Through a haze, Adam could hear and see his brother but most of all he felt the gentle hands gather him close. For a moment, he just wanted to rest against Hoss’ broad chest but the reality of the situation intruded. “You all right?” Adam murmured.
“It should be me asking you that, big brother. Think anything’s broken?” He once again felt the gentle hands as they explored his face than his ribs.
“Don’t know yet. Need to catch my breath.” Adam closed his eyes and concentrated on making the pain manageable. In his mind, he pushed it out of the way so he could focus on the situation at hand. Both he and Hoss were hurt, although it seemed their injuries were not life threatening. Two armed men, probably the ones who had been dynamiting the streams were desperate enough to attack them—and what, what did they want?
Adam opened his eyes and saw Hoss’ concerned face. “Don’t look so serious. I’m still here,” Adam said trying to smile despite the pain in his face.
“Get him up and both of ya go sit by them trees.” The man who had hit Adam pointed toward a thicket of pines.
Hoss looked up with a smoldering anger in his eyes. “I’ll get him up but don’t you touch him again. Ya hear? Don’t ever touch him again.”
“It’s alright, Hoss. Just give me a hand to get up,” Adam said, trying to get his brother’s attention away from the gunmen. He knew that it took along time for Hoss to get angry, unless it had to do with family. And that anger was something he didn’t want to see unleashed. Hoss won’t be thinking and not thinking could get him killed. “Come on brother, I can’t seem to do it alone.” Adam took in a sharp gasp of air as he tried to stand up. Hoss turned back to Adam.
“Easy there, Adam.” The anger in Hoss’ voice had faded to concern for his struggling sibling. “Let me help ya.”
“No argument from me,” Adam responded. They leaned on each other as they walked toward the pines.
Watching closely, the first gunman said, “Now just sit down and shut up.” The two men started to rummage through the supplies Adam and Hoss had brought for their trip. “Just what are you two doing up here?” he asked.
Adam shot the man a look from beneath furrowed eyebrows and said, “We live here, but I might ask you the same question.”
“You might, smart mouth, but I’m the one with the gun. Why are you tracking us?” The man was becoming agitated and Adam regretted irritating him.
“Hey Winters, look here.” The second man held Adam’s rifle in the air, pointing to the silver inlay on the stock with his initials.
“Lemme see that.” Winters grabbed the rifle from his partner’s hands.
“AC—let’s see now. That wouldn’t stand for Adam Cartwright, now would it?” His face twisted into a cynical sneer. “And the big one there is your brother, right? I seen you two in town before.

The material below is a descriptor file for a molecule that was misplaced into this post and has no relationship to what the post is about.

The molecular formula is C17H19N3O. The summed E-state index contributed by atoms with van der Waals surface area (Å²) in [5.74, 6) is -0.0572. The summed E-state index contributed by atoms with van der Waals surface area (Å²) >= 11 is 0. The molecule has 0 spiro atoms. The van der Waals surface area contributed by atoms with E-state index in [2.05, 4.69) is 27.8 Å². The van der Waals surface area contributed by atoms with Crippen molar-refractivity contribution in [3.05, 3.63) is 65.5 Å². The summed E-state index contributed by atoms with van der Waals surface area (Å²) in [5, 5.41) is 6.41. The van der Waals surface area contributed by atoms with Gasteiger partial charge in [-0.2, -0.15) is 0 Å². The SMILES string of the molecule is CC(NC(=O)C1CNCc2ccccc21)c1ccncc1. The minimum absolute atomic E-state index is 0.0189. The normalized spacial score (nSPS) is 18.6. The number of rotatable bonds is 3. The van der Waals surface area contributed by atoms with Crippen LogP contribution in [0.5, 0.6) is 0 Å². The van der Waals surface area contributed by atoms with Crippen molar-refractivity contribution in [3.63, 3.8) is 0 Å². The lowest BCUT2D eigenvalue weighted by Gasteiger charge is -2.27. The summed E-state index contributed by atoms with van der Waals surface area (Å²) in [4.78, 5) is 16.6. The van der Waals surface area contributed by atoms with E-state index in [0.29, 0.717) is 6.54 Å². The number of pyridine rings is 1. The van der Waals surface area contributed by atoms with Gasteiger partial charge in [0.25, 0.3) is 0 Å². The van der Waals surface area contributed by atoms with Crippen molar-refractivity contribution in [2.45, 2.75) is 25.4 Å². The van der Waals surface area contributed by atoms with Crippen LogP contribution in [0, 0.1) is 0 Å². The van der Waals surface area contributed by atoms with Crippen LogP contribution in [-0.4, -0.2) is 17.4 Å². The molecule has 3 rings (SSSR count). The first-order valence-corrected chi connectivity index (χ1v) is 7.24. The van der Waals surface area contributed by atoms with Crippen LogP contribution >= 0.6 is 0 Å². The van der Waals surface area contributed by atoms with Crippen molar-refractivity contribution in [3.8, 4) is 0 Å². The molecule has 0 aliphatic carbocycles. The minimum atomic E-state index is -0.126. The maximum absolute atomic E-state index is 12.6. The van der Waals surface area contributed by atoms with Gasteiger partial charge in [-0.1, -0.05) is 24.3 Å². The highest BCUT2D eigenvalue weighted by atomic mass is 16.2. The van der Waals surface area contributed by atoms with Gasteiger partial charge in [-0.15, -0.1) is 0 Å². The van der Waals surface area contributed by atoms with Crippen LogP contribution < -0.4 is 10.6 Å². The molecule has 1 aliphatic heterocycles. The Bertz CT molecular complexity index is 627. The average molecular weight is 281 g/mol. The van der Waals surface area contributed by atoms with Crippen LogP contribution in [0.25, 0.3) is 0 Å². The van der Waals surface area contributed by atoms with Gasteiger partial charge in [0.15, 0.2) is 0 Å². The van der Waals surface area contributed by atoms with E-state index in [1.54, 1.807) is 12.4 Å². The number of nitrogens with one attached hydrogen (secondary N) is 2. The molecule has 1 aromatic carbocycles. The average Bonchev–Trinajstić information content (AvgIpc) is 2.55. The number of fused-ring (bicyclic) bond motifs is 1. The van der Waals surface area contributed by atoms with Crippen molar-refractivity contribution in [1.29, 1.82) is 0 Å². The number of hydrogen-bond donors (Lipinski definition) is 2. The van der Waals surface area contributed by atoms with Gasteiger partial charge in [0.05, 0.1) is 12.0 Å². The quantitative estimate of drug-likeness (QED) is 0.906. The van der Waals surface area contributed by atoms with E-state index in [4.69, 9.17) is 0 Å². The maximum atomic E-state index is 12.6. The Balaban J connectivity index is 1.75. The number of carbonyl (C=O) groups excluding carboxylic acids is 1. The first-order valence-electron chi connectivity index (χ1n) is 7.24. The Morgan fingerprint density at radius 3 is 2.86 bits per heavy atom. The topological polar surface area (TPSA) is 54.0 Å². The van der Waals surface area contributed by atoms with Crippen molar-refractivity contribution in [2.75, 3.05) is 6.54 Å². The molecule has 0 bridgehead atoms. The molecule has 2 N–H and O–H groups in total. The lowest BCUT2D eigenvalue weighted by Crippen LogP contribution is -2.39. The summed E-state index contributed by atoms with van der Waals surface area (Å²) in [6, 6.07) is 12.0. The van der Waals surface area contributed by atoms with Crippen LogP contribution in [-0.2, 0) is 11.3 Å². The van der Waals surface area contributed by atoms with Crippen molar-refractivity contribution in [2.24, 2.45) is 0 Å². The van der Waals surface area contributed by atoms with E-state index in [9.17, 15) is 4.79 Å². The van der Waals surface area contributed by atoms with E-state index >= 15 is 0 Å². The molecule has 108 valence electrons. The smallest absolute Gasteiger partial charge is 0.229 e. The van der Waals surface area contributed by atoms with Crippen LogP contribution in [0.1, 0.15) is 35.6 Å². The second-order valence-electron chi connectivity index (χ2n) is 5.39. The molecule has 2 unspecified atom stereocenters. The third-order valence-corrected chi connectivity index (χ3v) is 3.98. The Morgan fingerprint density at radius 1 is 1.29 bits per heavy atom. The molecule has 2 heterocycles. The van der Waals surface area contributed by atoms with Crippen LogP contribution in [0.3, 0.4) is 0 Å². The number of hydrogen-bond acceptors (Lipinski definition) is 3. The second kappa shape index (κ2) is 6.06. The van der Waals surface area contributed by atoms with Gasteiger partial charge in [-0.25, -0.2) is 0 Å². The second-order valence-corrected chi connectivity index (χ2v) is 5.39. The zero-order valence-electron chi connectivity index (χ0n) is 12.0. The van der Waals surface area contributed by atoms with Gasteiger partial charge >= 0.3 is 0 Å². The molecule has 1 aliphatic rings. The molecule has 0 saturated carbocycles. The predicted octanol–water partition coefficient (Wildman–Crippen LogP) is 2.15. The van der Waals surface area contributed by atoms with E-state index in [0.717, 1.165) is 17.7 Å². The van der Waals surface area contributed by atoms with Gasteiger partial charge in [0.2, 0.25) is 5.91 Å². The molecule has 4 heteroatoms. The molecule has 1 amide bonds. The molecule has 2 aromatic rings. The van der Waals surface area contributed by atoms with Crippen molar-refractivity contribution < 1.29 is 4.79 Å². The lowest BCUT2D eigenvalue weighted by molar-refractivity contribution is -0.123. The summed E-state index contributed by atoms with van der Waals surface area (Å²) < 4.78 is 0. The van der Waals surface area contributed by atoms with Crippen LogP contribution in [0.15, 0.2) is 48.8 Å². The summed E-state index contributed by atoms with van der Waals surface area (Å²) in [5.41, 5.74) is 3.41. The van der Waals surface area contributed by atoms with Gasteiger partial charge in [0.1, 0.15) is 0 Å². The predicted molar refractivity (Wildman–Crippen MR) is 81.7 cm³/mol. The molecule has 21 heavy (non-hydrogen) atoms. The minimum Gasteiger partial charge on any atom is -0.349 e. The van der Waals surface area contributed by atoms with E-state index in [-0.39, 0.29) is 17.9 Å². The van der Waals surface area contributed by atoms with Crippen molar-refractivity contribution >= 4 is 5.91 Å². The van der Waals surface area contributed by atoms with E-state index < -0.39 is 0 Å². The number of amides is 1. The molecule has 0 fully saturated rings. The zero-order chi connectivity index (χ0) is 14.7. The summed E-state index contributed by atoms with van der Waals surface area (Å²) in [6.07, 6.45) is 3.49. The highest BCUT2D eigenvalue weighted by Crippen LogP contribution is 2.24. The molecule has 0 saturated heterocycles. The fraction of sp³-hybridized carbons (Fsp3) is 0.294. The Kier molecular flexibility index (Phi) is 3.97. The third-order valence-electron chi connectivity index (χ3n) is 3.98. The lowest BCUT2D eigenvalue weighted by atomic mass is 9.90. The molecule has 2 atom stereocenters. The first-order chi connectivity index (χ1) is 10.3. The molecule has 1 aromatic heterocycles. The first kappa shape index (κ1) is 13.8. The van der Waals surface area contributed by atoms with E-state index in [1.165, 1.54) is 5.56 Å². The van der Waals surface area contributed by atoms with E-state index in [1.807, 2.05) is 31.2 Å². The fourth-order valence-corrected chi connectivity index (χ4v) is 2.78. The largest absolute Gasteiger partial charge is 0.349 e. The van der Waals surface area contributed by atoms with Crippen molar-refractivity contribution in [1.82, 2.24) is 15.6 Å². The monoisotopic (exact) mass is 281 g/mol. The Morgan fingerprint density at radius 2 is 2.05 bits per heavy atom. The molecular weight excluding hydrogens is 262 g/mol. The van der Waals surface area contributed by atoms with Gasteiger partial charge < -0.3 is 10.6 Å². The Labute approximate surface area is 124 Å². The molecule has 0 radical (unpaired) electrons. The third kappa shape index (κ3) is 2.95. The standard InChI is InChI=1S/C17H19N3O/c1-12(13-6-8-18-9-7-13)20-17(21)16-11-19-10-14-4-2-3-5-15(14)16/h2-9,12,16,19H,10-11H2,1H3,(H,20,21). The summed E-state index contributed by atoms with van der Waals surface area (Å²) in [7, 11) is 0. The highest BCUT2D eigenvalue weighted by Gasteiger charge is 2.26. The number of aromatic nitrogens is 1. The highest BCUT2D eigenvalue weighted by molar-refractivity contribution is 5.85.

“Well if you’ve seen us and know who we are, then you know why we’re here and you know you’re on Ponderosa land.” Adam stopped and took a deep breath. “Let me guess; you think by dynamiting the streams, you’ll turn up a strike. Am I correct?” Adam kept his voice cool but his eyes took in every movement.
“Smart boy. And we’re gonna keep at it too. Bound to hit it eventually,” said Winters. He liked feeling superior to the Cartwright sons.
“Well Mr. Winters, I wouldn’t count on it. Gold can be an elusive mistress. Not to mention the fact that we’ll soon be missed,” said Adam.
Hoss added, “Why don’t you just ride out and don’t stop until you’re clear of our land.”
Winters obviously had a short fuse. “Cause there’s gold here,” he shouted “and we’re gonna get our share. And there ain’t nothin you two are gonna do about it.” He waved the gun around in the air to emphasize his prisoner’s helplessness.
“Johnson, tie these two up. I got to think this out.” Winters went to his horse. He hauled a bottle from his saddlebags and pulled the cork. After taking a long drink, he wiped his mouth and smiled cruelly at his bound captives. He moved over to sit on a fallen log.
Johnson had tied the two brothers securely and joined his partner for a drink. “What are we gonna do with these two? We didn’t plan on runnin’ into nobody–especially the owner’s sons.” He voice sounded scared as he reached for his partner’s bottle.
“Don’t panic, Johnson. They ain’t gonna cause any trouble.” Winters glanced at the Cartwright brothers and laughed. “I think we need to take one with us for a little insurance. We’ll leave the other one here.”
Winters got up and stood in front of Adam and Hoss. A look of smug superiority was on his face. “Now boys, who wants to go for a ride with us?”
Adam spoke first. “Are you really dumb enough to kidnap the son of one of the biggest ranchers in the territory? Think about it. If you take one of us, my father will stay on your trail no matter how long it takes. If you leave us and our land, it’ll be over.” Adam’s eyes didn’t move from Winters’.
Adam didn’t see the fist that snaked out and drove into his stomach. He just felt the result as he automatically rocked forward to lessen the effects. He had tried to tighten his muscles to help absorb the blow, but it had been too late to do any good.